Slurrp Exclusive- Monish Gujral On His Legacy Restaurant
- Ayandrali Dutta
Updated : February 16, 2022 10:02 IST
Monish made sure the brand gets all it’s due visibility, and in a span of seven years Moti Mahal has expanded to international shores
Think butter chicken, think Moti Mahal? You are not alone. Established in 1920, Moti Mahal in Peshawar, Pakistan and made its way to India in 1947. And this iconic eatery is best known for serving the most-loved dish of the country - butter chicken. Currently under the able supervision of Monish Gujral, the brand has seen a trailblazing turnaround. Monish made sure the brand gets all it’s due visibility, and in a span of seven years Moti Mahal has expanded to international shores. In a quick chat with Slurrp, Monish pours his heart out about his love for food and keeping the century-old restaurant alive. Excerpts from the interview:
Tell us something about your growing up years; how much influence did food have on you?
I was born in 1965 in the Gujral family, which owned Moti Mahal. While growing up, I was always surrounded by food, restaurants and people. The influence of food was immense in my life. When I would go to school and the teacher would ask, “what you do and what you father does”, I would say he owns Moti Mahal. And I could see a nice smile on their face. Moti Mahal had connected every life and everybody had an experience at Moti Mahal that was special. So, food and people had a very deep influence on my life. I was proud of my lineage, as my grandfather - Kundal Lal Gujral - had invented butter chicken, tandoori chicken and more. It also encouraged me to think about this career, because I never thought of anything else besides the food business, as I was surrounded by food all my life. And also having studied business management and hotel management, it was my own decision that I joined this business. With of course all the flair and fame that came with it.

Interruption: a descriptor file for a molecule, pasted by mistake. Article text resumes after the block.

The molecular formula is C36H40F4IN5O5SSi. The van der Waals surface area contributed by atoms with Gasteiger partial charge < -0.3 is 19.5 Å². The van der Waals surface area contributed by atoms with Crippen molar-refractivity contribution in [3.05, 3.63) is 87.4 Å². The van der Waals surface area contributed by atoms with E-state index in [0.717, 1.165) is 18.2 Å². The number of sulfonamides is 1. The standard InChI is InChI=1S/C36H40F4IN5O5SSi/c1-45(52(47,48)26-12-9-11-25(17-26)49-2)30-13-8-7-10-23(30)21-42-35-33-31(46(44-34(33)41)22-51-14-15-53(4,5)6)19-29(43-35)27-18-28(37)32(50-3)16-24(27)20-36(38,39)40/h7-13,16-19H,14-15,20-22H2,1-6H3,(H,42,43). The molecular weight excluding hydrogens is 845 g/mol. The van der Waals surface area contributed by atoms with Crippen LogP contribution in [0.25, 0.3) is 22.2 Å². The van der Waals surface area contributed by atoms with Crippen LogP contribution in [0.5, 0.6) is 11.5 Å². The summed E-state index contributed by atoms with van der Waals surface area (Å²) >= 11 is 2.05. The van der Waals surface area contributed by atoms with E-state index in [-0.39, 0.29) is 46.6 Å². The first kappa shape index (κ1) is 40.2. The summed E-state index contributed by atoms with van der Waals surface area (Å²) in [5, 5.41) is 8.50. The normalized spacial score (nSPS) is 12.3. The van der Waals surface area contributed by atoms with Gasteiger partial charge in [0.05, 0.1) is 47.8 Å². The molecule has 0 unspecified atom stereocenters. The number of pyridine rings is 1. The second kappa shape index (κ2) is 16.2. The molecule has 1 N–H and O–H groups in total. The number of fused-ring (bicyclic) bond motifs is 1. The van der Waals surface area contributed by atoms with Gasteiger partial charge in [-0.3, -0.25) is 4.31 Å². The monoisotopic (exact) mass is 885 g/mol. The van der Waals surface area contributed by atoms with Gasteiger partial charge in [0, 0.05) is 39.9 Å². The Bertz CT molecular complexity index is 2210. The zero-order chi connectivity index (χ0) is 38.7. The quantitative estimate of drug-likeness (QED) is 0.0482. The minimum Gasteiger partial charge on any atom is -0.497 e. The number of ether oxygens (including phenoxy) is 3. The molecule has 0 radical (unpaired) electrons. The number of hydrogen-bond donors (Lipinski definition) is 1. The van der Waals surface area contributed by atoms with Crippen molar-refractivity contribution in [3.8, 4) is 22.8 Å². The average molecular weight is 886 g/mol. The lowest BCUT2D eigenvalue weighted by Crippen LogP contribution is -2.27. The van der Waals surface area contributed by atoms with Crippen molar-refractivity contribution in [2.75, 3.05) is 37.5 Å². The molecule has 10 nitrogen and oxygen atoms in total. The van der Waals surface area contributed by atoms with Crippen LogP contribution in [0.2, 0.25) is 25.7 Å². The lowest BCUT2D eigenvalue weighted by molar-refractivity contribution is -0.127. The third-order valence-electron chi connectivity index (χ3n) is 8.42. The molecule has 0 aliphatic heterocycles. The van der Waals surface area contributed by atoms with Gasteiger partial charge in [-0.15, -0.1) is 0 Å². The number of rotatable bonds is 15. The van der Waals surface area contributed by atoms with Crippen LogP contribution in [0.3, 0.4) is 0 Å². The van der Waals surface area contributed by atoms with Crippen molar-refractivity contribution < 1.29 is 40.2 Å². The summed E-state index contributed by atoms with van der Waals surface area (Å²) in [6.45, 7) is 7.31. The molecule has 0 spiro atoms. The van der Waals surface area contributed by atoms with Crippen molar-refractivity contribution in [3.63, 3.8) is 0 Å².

Tell our readers about how the iconic butter chicken shaped the culinary map of the country…
Tandoor was introduced to India from Central Asia when Mughals invaded and settled there. Tandoori earlier were used for baking bread. It was never used to make kebabs and my grandfather, who was then in his late 20s or early 30s, introduced tandoor for making kebabs. As the story goes, his mentor who was ailing at that time asked for some light chicken dish, and the chicken was cooked into kormas or the fried kind. So, my grandfather thought of a novel idea of marinating the chicken in the yoghurt and some loose spices and put it in the hot tandoor. What came out was tandoori chicken and from there was no turning back. That was the evolution of tandoor, it changed the face of Indian culinary and a new cuisine was evolved. To develop a whole cuisine is marvellous and that’s what my grandfather did that changed the way the world looked at the Indian cuisine and it involved the Indian cuisine into a new avatar.
Do you think the whole idea of Tandoor in a way changed the way Indian food has evolved?